The best of EcoWatch, right in your inbox. Sign up for our email newsletter!
Ice Sheets in Greenland, Antarctica Could Reach Catastrophic 'Tipping Points' if We Don't Limit Warming
Scientists just gave us another terrifying reason to limit global warming to 1.5 degrees Celsius above pre-industrial levels: If temperatures push much beyond that point, both Greenland and Antarctica's ice sheets could reach a point where nothing can stop them from melting.
An international team of researchers published this chilling finding in Nature Climate Change Monday. The researchers set out to study how the ice sheets would fare in a warming world, and the results were urgent.
"A big take-away is that the ice sheets, like many components of the climate system, likely have tipping points. Once they reach a certain amount of warming (~1.5 - 2.0°C), positive feedbacks kick in and commit us to long-term ice sheet mass loss and sea level rise," study author and Rowan University School of Earth and Environment Assistant Professor Luke Trusel explained on Twitter.
If these tipping points are tipped, it would be catastrophic for coastal communities and low-lying islands. The ice sheets combined contain enough water to raise sea levels by 65 meters (approximately 213 feet), according to a press release from the Netherlands Earth System Science Center (NESSC), one of the groups involved with the research.
To put that in perspective, this animation shows what the world would look like after just six meters (around 20 feet) of sea level rise.
Sea Level Rise Animation in Google Earth www.youtube.com
Of course, all of that sea level rise wouldn't happen at once. It would take several thousands of years for the Greenland ice sheet to disappear entirely and hundreds to thousands of years for the same thing to happen to the West Antarctic ice sheet.
But, as Trusel points out, it's frightening to think that our inaction today could set things in motion that would persist so long after we are gone.
"These ice sheet instability mechanisms mean we are committed to sea level rise for centuries and millennia based on what we do now and in the very near future," Trusel tweeted.
Besides, sea level rise is already causing problems for islands and coastal communities around the globe in the form of both more extreme storm surges and daily erosion and tidal flooding. Adding more would only increase the devastation.
Limiting warming to 1.5 degrees Celsius by 2100 wouldn't stop sea level rise entirely, of course. Melting is already in motion and would likely continue at current rates until the end of the century, though researchers won't rule out the possibility that those rates could still increase. But stopping our global fossil fuel binge at the 1.5 degree mark could be the difference between manageable difficulties and catastrophe.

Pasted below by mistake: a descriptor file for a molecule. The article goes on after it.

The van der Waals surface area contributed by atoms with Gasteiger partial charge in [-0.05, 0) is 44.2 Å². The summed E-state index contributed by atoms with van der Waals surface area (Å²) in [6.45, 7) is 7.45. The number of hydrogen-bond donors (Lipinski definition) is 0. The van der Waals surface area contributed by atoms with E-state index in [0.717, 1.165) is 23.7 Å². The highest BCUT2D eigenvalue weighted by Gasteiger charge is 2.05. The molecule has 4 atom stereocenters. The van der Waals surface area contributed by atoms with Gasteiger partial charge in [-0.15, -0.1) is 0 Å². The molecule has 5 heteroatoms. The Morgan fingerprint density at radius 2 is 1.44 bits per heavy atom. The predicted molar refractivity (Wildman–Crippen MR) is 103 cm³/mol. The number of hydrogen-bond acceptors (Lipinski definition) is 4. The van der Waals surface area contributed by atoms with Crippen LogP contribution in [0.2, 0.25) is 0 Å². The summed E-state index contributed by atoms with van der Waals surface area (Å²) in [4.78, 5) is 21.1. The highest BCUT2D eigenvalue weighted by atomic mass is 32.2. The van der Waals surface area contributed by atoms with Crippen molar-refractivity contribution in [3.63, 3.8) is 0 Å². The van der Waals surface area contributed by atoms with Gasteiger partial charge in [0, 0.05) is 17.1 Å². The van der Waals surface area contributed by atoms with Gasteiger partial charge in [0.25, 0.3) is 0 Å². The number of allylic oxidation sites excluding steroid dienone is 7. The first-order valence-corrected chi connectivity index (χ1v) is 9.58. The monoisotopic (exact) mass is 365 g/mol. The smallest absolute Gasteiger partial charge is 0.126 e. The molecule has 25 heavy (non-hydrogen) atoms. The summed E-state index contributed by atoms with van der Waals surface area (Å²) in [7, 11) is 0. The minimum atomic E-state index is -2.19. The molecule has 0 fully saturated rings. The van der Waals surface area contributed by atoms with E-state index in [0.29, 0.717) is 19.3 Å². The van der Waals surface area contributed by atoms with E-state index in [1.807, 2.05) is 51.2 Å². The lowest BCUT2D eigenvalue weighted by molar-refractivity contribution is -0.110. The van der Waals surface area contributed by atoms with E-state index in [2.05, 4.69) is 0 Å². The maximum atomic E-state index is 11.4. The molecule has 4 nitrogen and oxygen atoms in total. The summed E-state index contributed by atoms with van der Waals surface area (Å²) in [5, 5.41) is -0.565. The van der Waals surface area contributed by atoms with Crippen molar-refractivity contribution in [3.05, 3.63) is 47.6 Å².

Lead author and Université Libre de Bruxelles professor Frank Pattyn laid it out at the beginning of a Twitter thread explaining his research.
"It is important to limit global warming by 2100 to 1.5°C to maximise the chance of avoiding so-called tipping points that would dramatically accelerate mass loss from Greenland and Antarctic ice sheets," Pattyn wrote.
EcoWatch Daily Newsletter
By Genna Reed
The EPA announced last week that it is issuing a preliminary regulatory determination for public comment to set an enforceable drinking water standard to two of the most common and well-studied PFAS, PFOA and PFOS.
This decision is based on three criteria:
- PFOA and PFOS have an adverse effect on public health
- PFOA and PFOS occur in drinking water often enough and at levels of public health concern;
- regulation of PFOA and PFOS is a meaningful opportunity for reducing the health risk to those served by public water systems.
By Kieran Cooke
Driving an electric-powered vehicle (EV) rather than one reliant on fossil fuels is a key way to tackle climate change and improve air quality — but it does leave the old batteries behind as a nasty residue.
Finance ministers from the 20 largest economies agreed to add a scant mention of the climate crisis in its final communiqué in Riyadh, Saudi Arabia on Sunday, but they stopped short of calling it a major economic risk, as Reuters reported. It was the first time the G20 has mentioned the climate crisis in its final communiqué since Donald Trump became president in 2017.